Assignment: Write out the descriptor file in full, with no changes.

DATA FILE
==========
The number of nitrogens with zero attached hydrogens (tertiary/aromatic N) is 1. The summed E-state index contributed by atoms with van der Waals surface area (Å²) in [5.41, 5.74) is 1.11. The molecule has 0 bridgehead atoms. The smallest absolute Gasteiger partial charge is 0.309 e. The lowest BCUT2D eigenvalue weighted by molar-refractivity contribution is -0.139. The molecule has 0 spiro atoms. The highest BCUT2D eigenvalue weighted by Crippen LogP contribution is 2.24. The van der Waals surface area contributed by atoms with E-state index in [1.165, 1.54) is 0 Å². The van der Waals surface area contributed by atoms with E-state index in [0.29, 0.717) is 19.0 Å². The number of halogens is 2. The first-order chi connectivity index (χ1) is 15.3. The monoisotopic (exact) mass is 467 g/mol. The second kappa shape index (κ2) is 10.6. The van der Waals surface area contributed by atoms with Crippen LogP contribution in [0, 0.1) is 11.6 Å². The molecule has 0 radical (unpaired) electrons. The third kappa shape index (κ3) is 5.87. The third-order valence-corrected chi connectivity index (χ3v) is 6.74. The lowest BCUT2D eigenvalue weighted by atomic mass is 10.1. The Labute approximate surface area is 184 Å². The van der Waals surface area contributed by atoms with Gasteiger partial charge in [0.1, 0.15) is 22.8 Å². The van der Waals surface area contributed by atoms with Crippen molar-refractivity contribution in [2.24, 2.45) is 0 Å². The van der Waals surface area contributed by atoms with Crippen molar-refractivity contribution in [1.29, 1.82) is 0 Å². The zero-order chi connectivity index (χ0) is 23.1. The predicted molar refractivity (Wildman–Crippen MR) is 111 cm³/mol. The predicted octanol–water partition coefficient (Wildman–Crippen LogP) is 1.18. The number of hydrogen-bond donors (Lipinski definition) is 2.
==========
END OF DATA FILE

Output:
The number of nitrogens with zero attached hydrogens (tertiary/aromatic N) is 1. The summed E-state index contributed by atoms with van der Waals surface area (Å²) in [5.41, 5.74) is 1.11. The molecule has 0 bridgehead atoms. The smallest absolute Gasteiger partial charge is 0.309 e. The lowest BCUT2D eigenvalue weighted by molar-refractivity contribution is -0.139. The molecule has 0 spiro atoms. The highest BCUT2D eigenvalue weighted by Crippen LogP contribution is 2.24. The van der Waals surface area contributed by atoms with E-state index in [1.165, 1.54) is 0 Å². The van der Waals surface area contributed by atoms with E-state index in [0.29, 0.717) is 19.0 Å². The number of halogens is 2. The first-order chi connectivity index (χ1) is 15.3. The monoisotopic (exact) mass is 467 g/mol. The second kappa shape index (κ2) is 10.6. The van der Waals surface area contributed by atoms with Crippen LogP contribution in [0, 0.1) is 11.6 Å². The molecule has 0 radical (unpaired) electrons. The third kappa shape index (κ3) is 5.87. The third-order valence-corrected chi connectivity index (χ3v) is 6.74. The lowest BCUT2D eigenvalue weighted by atomic mass is 10.1. The Labute approximate surface area is 184 Å². The van der Waals surface area contributed by atoms with Gasteiger partial charge in [0.1, 0.15) is 22.8 Å². The van der Waals surface area contributed by atoms with Crippen molar-refractivity contribution in [2.24, 2.45) is 0 Å². The van der Waals surface area contributed by atoms with Crippen molar-refractivity contribution in [1.29, 1.82) is 0 Å². The zero-order chi connectivity index (χ0) is 23.1. The predicted molar refractivity (Wildman–Crippen MR) is 111 cm³/mol. The predicted octanol–water partition coefficient (Wildman–Crippen LogP) is 1.18. The number of hydrogen-bond donors (Lipinski definition) is 2.